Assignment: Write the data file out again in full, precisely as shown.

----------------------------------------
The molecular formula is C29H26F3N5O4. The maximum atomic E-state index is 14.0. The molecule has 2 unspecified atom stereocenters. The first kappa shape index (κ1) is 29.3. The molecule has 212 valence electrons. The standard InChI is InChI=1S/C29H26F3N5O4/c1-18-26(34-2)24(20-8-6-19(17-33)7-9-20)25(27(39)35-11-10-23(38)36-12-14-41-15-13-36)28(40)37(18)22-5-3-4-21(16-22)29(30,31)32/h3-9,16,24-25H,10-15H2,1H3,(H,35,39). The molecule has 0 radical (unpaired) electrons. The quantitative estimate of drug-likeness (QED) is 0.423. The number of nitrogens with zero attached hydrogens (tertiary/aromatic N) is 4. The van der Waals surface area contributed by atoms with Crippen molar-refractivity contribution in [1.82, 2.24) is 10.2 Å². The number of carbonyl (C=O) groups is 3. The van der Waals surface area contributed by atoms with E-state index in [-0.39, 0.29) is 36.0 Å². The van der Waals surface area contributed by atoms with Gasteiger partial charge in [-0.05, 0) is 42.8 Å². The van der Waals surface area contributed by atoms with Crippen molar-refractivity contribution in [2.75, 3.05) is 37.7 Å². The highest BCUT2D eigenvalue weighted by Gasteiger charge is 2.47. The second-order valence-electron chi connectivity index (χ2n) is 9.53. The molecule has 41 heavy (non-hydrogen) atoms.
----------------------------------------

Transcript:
The molecular formula is C29H26F3N5O4. The maximum atomic E-state index is 14.0. The molecule has 2 unspecified atom stereocenters. The first kappa shape index (κ1) is 29.3. The molecule has 212 valence electrons. The standard InChI is InChI=1S/C29H26F3N5O4/c1-18-26(34-2)24(20-8-6-19(17-33)7-9-20)25(27(39)35-11-10-23(38)36-12-14-41-15-13-36)28(40)37(18)22-5-3-4-21(16-22)29(30,31)32/h3-9,16,24-25H,10-15H2,1H3,(H,35,39). The molecule has 0 radical (unpaired) electrons. The quantitative estimate of drug-likeness (QED) is 0.423. The number of nitrogens with zero attached hydrogens (tertiary/aromatic N) is 4. The van der Waals surface area contributed by atoms with Crippen molar-refractivity contribution in [1.82, 2.24) is 10.2 Å². The number of carbonyl (C=O) groups is 3. The van der Waals surface area contributed by atoms with E-state index in [-0.39, 0.29) is 36.0 Å². The van der Waals surface area contributed by atoms with Gasteiger partial charge in [-0.05, 0) is 42.8 Å². The van der Waals surface area contributed by atoms with Crippen molar-refractivity contribution in [2.75, 3.05) is 37.7 Å². The highest BCUT2D eigenvalue weighted by Gasteiger charge is 2.47. The second-order valence-electron chi connectivity index (χ2n) is 9.53. The molecule has 41 heavy (non-hydrogen) atoms.